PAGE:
Commissioner Teresa James Details Kentucky’s New Supportive Approach to Healthcare at 13th Annual Grandparents as Parents Conference

laughter with respectRelative caregivers, advocates, and kinship service providers gathered in Lexington on March 19th for the 13th Annual Grandparents as Parents Conference. Attendees participated in workshops on a variety of topics related to the unique challenges and needs of kinship families. One such workshop, facilitated by Teresa James, Commissioner of Kentucky’s Department for Community Based Services (DCBS), introduced the state’s new approach to mental health services and substance abuse treatment.

Thanks to the Affordable Care Act (ACA), more Kentuckians are covered by health insurance. In Kentucky, Medicaid covers the cost of substance abuse treatment. Also, due to recent changes by the Kentucky Cabinet for Health and Family Services, all licensed mental and behavioral healthcare providers in Kentucky will be able to bill Medicaid for services. This means that more providers will be able to provide substance abuse treatment, and more families will be able to access it. With the growing epidemic of heroin and other drug addictions in Kentucky, it is not surprising that approximately 85 percent of substantiated cases of abuse and neglect involve substance abuse, according to Commissioner James. This staggering statistic illustrates the direct impact that having access to substance abuse treatment will have on the children and families that the child welfare system serves. By improving access to vital treatment and behavioral health services, the department hopes to tackle some of the root causes for children entering the child welfare system and ultimately decrease the number of Kentucky children coming into care.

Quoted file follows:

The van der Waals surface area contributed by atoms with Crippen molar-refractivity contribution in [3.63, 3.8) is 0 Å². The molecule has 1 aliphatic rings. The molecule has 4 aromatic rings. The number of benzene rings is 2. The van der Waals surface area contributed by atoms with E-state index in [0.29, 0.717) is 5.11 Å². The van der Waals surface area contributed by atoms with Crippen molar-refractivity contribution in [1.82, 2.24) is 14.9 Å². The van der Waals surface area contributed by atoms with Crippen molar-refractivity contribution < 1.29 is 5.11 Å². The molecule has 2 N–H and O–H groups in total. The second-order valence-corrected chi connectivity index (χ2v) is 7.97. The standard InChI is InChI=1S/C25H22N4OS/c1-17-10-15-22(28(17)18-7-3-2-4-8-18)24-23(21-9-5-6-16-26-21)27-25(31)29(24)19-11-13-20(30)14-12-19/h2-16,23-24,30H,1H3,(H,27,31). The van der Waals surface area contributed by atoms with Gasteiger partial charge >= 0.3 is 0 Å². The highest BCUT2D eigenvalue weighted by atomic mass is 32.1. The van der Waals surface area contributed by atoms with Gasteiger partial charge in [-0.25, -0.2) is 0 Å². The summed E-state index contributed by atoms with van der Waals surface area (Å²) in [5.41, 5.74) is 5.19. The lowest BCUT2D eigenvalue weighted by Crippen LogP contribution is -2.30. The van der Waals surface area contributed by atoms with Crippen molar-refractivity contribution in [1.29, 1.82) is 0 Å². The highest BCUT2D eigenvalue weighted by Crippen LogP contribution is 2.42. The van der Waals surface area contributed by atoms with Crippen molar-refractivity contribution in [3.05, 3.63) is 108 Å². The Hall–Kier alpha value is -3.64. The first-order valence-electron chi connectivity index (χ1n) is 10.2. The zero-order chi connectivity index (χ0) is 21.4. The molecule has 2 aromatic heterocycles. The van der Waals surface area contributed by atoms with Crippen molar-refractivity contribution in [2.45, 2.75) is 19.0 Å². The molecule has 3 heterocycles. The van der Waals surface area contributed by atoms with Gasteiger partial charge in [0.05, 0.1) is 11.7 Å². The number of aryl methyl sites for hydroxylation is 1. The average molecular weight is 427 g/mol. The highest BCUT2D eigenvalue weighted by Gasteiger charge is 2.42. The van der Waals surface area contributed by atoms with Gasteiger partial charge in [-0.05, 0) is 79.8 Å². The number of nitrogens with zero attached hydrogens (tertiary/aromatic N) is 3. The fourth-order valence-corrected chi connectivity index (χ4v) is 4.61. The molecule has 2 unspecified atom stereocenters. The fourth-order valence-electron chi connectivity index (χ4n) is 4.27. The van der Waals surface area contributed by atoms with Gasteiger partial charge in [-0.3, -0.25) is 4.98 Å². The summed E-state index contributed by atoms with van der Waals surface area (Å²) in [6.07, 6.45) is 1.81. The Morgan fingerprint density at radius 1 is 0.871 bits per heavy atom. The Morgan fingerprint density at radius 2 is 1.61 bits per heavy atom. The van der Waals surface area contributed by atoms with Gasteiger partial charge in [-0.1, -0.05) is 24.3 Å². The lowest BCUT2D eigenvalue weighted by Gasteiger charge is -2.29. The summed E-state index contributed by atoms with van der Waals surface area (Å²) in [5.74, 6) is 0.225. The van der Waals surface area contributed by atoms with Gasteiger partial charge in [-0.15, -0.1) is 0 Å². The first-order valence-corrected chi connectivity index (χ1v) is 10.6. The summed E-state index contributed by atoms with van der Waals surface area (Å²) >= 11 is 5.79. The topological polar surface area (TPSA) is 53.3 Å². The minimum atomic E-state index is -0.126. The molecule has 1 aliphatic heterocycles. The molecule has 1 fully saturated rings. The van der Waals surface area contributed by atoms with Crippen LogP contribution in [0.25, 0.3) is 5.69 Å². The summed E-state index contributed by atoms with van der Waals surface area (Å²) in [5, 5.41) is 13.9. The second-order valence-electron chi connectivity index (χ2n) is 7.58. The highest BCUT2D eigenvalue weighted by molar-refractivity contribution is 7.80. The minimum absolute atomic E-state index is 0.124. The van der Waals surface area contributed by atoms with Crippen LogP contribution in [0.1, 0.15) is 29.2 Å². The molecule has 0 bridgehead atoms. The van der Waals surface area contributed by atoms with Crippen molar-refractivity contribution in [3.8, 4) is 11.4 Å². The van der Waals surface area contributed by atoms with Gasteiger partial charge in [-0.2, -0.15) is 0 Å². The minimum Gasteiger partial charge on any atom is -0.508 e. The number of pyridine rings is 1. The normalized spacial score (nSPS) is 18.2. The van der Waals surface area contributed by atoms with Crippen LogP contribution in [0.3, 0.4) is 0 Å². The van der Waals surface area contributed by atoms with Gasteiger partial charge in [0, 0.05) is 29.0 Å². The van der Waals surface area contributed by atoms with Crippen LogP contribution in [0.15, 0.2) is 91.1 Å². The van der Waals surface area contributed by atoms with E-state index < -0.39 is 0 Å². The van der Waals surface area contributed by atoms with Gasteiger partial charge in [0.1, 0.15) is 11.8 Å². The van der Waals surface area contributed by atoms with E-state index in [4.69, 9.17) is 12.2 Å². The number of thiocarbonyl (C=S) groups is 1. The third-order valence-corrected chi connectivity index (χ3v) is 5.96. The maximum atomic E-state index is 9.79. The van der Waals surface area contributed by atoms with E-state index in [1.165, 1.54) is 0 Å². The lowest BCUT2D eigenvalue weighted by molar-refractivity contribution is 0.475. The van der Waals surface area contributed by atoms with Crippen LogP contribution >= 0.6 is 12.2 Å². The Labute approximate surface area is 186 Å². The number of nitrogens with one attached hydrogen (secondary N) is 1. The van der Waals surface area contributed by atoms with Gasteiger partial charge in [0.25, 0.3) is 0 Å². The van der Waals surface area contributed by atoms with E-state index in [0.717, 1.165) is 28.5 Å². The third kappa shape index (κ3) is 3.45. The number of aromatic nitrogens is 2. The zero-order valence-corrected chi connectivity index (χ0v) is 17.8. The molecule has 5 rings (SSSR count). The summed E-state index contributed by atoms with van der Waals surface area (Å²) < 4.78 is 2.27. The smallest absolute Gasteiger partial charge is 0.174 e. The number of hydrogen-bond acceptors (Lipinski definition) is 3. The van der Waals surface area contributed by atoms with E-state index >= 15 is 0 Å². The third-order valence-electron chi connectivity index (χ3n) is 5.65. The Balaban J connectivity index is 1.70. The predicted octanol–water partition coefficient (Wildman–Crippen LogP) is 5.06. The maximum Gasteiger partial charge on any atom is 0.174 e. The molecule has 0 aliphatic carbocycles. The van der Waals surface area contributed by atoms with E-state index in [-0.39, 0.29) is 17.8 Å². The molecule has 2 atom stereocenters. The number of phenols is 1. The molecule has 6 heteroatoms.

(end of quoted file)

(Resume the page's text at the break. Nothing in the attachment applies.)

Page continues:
Commissioner James also highlighted some behavioral health resources available to support children being raised by relative caregivers, many of whom are eligible for Medicaid. She explained that anyone can contact the child’s managed care organization (MCO) to request a mental health assessment if there is concern about the child’s mental health. Medicaid will also pay for crisis intervention, peer support, and in-home services to help children succeed living with relatives.Kinship Hotline

In addition, DCBS has launched a new kinship support hotline, which can inform caregivers of the resources available to them and facilitate caregivers in obtaining those resources. Caregivers needing support can call 877-565-5608 between 8:00 AM and 4:30 PM to speak to an experienced staff member.

Kentucky families can thank Commissioner James and her team for tackling the root causes of why children are unable to stay safely with their parents and end up being cared for by relatives or placed in foster care with strangers. By addressing those root causes and deepening the array of supports available to keep families together safely, fewer children will end up in kinship care. At the same time, we must ensure that the 59,000 children being raised by grandparents and other relatives have the supports they need to thrive. The new kinship support hotline is a step in the right direction, and hopefully a sign of more positive changes to come.

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